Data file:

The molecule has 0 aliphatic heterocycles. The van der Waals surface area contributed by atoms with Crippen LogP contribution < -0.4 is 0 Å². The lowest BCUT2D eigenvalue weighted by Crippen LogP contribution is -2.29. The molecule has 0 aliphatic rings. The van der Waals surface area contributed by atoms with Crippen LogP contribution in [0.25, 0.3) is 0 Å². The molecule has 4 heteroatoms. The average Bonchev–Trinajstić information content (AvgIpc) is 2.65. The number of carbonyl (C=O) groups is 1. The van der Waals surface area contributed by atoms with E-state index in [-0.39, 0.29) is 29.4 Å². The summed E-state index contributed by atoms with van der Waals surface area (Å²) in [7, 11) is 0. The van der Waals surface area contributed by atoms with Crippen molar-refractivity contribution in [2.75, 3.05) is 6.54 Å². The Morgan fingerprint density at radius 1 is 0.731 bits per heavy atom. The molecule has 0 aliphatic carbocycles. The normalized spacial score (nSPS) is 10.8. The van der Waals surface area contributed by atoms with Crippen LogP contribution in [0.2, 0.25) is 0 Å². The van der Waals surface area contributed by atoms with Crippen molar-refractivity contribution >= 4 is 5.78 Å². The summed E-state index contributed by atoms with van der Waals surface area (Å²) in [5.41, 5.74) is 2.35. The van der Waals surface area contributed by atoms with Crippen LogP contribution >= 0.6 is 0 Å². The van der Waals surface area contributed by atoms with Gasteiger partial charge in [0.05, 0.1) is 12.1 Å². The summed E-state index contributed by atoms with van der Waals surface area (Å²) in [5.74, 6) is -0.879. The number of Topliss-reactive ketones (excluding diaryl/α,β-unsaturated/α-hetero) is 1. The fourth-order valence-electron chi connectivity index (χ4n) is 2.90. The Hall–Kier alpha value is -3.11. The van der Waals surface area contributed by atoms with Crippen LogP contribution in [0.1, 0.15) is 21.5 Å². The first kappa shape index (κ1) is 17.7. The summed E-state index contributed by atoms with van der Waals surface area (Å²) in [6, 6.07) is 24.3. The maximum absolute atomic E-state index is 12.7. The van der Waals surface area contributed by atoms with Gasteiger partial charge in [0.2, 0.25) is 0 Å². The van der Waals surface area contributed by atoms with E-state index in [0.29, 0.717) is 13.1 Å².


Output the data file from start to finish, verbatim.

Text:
The molecule has 0 aliphatic heterocycles. The van der Waals surface area contributed by atoms with Crippen LogP contribution < -0.4 is 0 Å². The lowest BCUT2D eigenvalue weighted by Crippen LogP contribution is -2.29. The molecule has 0 aliphatic rings. The van der Waals surface area contributed by atoms with Crippen LogP contribution in [0.25, 0.3) is 0 Å². The molecule has 4 heteroatoms. The average Bonchev–Trinajstić information content (AvgIpc) is 2.65. The number of carbonyl (C=O) groups is 1. The van der Waals surface area contributed by atoms with E-state index in [-0.39, 0.29) is 29.4 Å². The summed E-state index contributed by atoms with van der Waals surface area (Å²) in [7, 11) is 0. The van der Waals surface area contributed by atoms with Crippen molar-refractivity contribution in [2.75, 3.05) is 6.54 Å². The Morgan fingerprint density at radius 1 is 0.731 bits per heavy atom. The molecule has 0 aliphatic carbocycles. The normalized spacial score (nSPS) is 10.8. The van der Waals surface area contributed by atoms with Crippen LogP contribution in [0.2, 0.25) is 0 Å². The van der Waals surface area contributed by atoms with Crippen molar-refractivity contribution >= 4 is 5.78 Å². The summed E-state index contributed by atoms with van der Waals surface area (Å²) in [5.41, 5.74) is 2.35. The van der Waals surface area contributed by atoms with Crippen LogP contribution >= 0.6 is 0 Å². The van der Waals surface area contributed by atoms with Gasteiger partial charge in [0.05, 0.1) is 12.1 Å². The summed E-state index contributed by atoms with van der Waals surface area (Å²) in [5.74, 6) is -0.879. The number of Topliss-reactive ketones (excluding diaryl/α,β-unsaturated/α-hetero) is 1. The fourth-order valence-electron chi connectivity index (χ4n) is 2.90. The Hall–Kier alpha value is -3.11. The van der Waals surface area contributed by atoms with Crippen LogP contribution in [0.1, 0.15) is 21.5 Å². The first kappa shape index (κ1) is 17.7. The summed E-state index contributed by atoms with van der Waals surface area (Å²) in [6, 6.07) is 24.3. The maximum absolute atomic E-state index is 12.7. The van der Waals surface area contributed by atoms with Gasteiger partial charge in [0.2, 0.25) is 0 Å². The van der Waals surface area contributed by atoms with E-state index in [0.29, 0.717) is 13.1 Å².